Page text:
The new book on Hayek by Peter Boettke is a good read if you like that kind of thing. Gerard Henderson once reminded me that not everyone goes on holiday with a Hayek book and the latest issue of the Journal of Economic Methodology.
Peter Boettke has a mission to explore and explain the implications and applications of Hayekian critical rationalism, Austrian economics and classical liberalism, with special attention to the institutional and moral framework.
By any standard Friedrich A Hayek (1898-1992) is one of the major intellectual figures of modern times, certainly of the 20th century. He is also an icon of classical liberalism or an Old Whig as he suggested to define his position in ‘Why I am not a conservative’. A wag at the University of Sydney marked up the library copy with the annotation “You could have fooled me”, which drew the rejoinder, neatly written “how hard would that be?”
Hayek no stranger to Australia because he toured in 1976 and some of his talks indicated the way his thoughts were moving as he grappled with the challenge to resist the “abuse of reason” by the coercive utopians who have wrecked lives and ruined nations in pursuit of their dreams.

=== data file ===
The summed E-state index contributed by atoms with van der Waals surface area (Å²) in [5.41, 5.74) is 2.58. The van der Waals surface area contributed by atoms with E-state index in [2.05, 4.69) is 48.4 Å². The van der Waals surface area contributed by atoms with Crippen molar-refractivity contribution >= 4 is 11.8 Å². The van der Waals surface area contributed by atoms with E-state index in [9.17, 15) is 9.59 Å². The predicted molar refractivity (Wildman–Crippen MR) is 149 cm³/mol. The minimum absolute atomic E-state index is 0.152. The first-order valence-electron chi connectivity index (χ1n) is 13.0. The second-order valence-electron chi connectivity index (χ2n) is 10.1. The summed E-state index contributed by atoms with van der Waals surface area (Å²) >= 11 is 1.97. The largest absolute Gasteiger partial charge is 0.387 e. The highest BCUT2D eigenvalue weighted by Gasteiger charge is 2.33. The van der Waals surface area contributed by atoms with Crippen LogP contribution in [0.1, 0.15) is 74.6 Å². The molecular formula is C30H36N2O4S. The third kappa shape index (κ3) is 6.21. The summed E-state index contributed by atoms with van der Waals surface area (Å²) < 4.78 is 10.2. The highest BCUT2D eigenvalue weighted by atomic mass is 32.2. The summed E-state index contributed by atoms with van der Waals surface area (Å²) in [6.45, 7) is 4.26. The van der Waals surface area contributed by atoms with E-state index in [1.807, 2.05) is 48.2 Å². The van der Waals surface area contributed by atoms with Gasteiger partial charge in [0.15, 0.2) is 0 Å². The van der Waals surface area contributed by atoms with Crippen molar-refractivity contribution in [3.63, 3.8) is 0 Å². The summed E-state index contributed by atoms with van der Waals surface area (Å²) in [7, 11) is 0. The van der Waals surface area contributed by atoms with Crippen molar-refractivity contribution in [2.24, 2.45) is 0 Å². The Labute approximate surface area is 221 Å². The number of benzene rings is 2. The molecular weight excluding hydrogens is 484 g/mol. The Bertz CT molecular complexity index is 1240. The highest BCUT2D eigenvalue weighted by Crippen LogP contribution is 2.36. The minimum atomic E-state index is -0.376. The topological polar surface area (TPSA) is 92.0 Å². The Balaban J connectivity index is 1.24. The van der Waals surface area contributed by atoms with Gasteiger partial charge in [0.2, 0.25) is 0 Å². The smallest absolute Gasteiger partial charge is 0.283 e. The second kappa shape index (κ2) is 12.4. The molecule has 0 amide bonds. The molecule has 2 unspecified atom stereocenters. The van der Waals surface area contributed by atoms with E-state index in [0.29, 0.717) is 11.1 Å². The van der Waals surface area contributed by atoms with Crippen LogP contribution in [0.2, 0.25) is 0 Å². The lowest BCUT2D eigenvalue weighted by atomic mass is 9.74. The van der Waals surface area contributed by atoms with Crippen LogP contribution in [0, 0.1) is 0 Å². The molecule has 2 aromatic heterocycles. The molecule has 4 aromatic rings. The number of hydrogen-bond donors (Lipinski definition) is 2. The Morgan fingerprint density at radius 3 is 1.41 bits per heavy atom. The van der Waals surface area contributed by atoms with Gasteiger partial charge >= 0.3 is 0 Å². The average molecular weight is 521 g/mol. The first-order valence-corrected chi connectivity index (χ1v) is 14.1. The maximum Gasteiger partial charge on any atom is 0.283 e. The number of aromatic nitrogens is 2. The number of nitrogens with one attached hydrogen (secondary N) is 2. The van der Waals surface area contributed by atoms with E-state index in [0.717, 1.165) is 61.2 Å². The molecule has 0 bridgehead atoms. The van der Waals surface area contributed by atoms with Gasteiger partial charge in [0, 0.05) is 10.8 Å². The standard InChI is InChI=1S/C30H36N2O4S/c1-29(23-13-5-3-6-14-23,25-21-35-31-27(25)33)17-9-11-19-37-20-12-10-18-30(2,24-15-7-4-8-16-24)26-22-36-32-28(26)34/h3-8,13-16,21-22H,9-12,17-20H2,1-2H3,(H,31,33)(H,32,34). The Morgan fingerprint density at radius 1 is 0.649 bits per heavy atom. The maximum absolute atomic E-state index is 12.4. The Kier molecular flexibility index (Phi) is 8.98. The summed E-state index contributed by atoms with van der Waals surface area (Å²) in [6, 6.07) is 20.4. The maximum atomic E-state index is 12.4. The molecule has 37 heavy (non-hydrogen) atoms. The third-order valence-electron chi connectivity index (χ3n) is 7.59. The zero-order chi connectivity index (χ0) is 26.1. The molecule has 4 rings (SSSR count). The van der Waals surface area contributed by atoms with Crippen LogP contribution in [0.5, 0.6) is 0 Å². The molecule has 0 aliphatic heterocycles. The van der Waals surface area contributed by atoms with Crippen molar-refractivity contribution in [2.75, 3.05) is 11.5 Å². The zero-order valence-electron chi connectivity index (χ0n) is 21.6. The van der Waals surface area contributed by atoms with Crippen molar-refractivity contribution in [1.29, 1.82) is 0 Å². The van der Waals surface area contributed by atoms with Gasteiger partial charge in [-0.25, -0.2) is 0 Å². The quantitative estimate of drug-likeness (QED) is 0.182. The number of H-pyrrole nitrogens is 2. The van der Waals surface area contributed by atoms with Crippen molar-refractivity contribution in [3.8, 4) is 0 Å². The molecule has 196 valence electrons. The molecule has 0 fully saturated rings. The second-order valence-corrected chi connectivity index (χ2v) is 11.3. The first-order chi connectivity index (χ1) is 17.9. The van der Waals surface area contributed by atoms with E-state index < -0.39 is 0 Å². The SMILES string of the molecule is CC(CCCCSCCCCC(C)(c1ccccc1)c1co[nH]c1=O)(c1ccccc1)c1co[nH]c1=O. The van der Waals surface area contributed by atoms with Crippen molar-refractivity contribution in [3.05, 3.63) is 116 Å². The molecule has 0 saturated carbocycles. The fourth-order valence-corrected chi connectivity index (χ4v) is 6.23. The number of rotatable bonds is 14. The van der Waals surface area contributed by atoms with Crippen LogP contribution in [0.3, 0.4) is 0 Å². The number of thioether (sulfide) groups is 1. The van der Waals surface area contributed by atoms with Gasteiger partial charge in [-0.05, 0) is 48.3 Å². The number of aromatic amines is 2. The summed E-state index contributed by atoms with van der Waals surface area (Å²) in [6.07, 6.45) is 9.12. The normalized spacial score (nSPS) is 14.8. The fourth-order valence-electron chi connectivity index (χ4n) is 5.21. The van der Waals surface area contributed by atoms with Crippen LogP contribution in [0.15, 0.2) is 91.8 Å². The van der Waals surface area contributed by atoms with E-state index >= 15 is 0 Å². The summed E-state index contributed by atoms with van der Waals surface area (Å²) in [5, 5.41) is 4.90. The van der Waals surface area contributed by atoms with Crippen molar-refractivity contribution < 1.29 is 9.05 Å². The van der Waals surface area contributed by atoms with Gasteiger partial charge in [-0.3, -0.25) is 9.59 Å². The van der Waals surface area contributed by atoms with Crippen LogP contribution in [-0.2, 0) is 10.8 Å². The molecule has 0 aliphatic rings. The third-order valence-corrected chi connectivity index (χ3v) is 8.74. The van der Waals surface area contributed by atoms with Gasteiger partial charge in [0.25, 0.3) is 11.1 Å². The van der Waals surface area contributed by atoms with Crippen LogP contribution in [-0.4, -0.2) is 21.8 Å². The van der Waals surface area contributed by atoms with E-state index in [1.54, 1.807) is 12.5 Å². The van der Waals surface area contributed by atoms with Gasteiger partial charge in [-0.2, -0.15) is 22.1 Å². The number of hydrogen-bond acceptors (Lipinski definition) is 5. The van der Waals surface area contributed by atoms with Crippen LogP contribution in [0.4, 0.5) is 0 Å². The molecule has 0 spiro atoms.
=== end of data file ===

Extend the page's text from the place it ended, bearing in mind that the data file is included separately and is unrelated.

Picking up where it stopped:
Boettke’s hope in this new book is to stimulate future scholars to apply Hayek’s ideas “to the contemporary intellectual debate in moral economy and social economy.” He asks the question
“Why did [the economists in the 1930s-1960s] overlook the institutional framework that the classical and neoclassical theorists had taken as given?”
The answer is in the question. Vital factors in political economy were overlooked because they could take for granted a robust moral framework that was preached in every pulpit in the western world.
Being taken for granted they were not properly explored and the implications of this neglect did not become apparent until the once-robust structure was being demolished by the new philosophy of science, the triumph of Keynes and mathematical economics a la Samuelson.
There is a parallel with health and wellbeing. With luck and a strong constitution you can get away with a lot of bad habits for a long time but there is likely to be a day of reckoning.
The bottom line of Boettke’s book is the need to vitalise a program of political economy that is sensitive to cultural factors and the moral framework of society along the lines charted by Deirdre McCloskey and the late Michael Novak. And of course Hayek. This work is under way at the IPA, Mannkal and the Centre for Independent Studies.